Film Review: A Heart-wrenching Drama of Life and Death

Menna Taher, Thursday 4 Oct 2012

Part of this year's Panorama of European Film, even with a number of predictable dramatic turns, the story of a child with a terminal disease manages to be touching without imposing overstating its emotional case

Cool Kids Dont Cry

Cool Kids Don't Cry is a depressing story tackled in such a playful and childlike manner it ends up being all the more heart-wrenching. 

The Dutch film, based on a children's novel, centres on the tomboyish 8th grader Akki, who loves playing football, but is afflicted with leukemia. Though the film is a mixture of happy and sad moments, showing among other things how the girl endures the medical procedures necessary, as a whole it captures what is beautiful about that age and the essence of what friendships is about.

It is a film that does not overstate emotions; it is not filled with tears and does not overdo sentimentality. It is actually quite the opposite as one sees how the hospital becomes a playground, and how plotting to give Akki surprises turns into the little adventures for her friends. The teacher's attempts at making her feel comfortable in class are also very endearing as the whole class participates in a hat catwalk when Akki first comes in with her bald head covered.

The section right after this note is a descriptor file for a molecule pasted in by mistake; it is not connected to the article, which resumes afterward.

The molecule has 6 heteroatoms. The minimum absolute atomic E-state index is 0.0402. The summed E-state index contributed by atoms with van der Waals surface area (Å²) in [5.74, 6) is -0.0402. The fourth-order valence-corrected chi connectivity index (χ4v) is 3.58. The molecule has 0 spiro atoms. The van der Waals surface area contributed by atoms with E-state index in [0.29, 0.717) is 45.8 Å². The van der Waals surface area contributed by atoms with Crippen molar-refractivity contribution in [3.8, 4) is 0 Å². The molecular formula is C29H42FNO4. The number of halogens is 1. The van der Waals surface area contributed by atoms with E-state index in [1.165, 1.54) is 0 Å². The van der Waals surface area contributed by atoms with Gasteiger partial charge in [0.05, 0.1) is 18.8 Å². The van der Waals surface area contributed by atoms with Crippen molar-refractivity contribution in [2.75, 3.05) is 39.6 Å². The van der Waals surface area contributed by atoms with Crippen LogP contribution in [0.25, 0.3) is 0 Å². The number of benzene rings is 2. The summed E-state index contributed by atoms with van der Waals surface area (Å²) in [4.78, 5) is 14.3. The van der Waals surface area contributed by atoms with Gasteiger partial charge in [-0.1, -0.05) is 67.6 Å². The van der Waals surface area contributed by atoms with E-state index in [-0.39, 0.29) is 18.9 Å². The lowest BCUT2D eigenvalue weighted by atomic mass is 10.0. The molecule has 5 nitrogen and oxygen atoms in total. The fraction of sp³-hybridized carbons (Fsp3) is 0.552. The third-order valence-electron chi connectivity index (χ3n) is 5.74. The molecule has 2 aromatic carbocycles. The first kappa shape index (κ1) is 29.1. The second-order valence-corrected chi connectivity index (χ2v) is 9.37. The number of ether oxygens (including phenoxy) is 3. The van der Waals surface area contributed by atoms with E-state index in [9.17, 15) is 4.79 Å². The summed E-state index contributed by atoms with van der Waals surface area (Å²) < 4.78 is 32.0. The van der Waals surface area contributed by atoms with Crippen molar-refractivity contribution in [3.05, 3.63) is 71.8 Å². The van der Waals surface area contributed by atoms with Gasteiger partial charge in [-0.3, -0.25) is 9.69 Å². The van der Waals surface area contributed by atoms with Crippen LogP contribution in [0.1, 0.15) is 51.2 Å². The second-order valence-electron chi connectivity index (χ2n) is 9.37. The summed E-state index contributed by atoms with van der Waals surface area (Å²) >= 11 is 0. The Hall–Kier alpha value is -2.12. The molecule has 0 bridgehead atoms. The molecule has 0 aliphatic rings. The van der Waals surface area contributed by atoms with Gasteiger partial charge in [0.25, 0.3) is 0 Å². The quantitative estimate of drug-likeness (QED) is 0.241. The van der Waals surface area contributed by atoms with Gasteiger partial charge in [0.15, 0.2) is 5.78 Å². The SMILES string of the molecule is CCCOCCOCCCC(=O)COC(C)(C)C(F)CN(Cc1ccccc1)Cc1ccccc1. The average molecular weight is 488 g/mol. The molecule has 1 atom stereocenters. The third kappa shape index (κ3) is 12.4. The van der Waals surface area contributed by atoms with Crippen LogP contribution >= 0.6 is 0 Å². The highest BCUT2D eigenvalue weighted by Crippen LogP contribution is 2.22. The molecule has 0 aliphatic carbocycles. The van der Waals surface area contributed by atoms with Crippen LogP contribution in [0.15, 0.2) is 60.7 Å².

Despite the disease, one can see how Akki's worries are typically adolescent. She wants to get better in order to participate in the football match and she fights with her mother, who wants to enroll her in school camp. Perhaps it is Akki's spirited personality that makes her deteriorating state saddening. Her strength in dealing with the disease and even her adolescent attitude in trying to prove that she is feeling better so she could lead a normal life – not to mention her realistic self blame – makes a viewer on the brink of tears for almost the whole duration of the film.

Another interesting aspect of the film is that it follows the slow understanding of children of disease and death. In one scene Akki's classmates wonder where she will head if she dies. The scene is culturally sensitive as it shows children of families of different beliefs. It includes children from Christian, atheist and Muslim backgrounds. One girl explains how her mother believes in reincarnation.

Secondary characters in the film played a major role and perhaps gave it its light touch despite the sensitive subject matter. The doctor at the hospital whom Akki calls Dr Moustache acts childish around the kids and rides around the hospital in a scooter, while the nurse gives the girl motherly care, providing her with beads to construct a long beady thread.

Perhaps the least interesting character is Joep, with whom Akki has romantic feelings. Despite the good character profile of the emotionally defensive, who eventually lets his guard down, the young actor does not manage to portray the character well. More interesting was her friend, who drew caricatures for her, and the little class clown Ibrahim.

Despite some of the predictable moments in the film and even the cheesy song at the end, its deeply emotional messages makes you overlook all that. The best thing about the film that it feels like a fun childish bubble of happiness surrounded by the gravity of cancer.

 

 

Programme:

Cool Kids Don't Cry

Wednesday 3 October, 10:30am at Galaxy Cinema, 67 Abd El Aziz Al Saud St., El Manial

Friday 5 October, 1:00pm at Galaxy Cinema, 67 Abd El Aziz Al Saud St., El Manial

Monday 8 October, 10:30am at City Stars Cinema, Omar Ibn El-Khattab Street, Nasr City

View the COMPLETE PROGRAMME here

 

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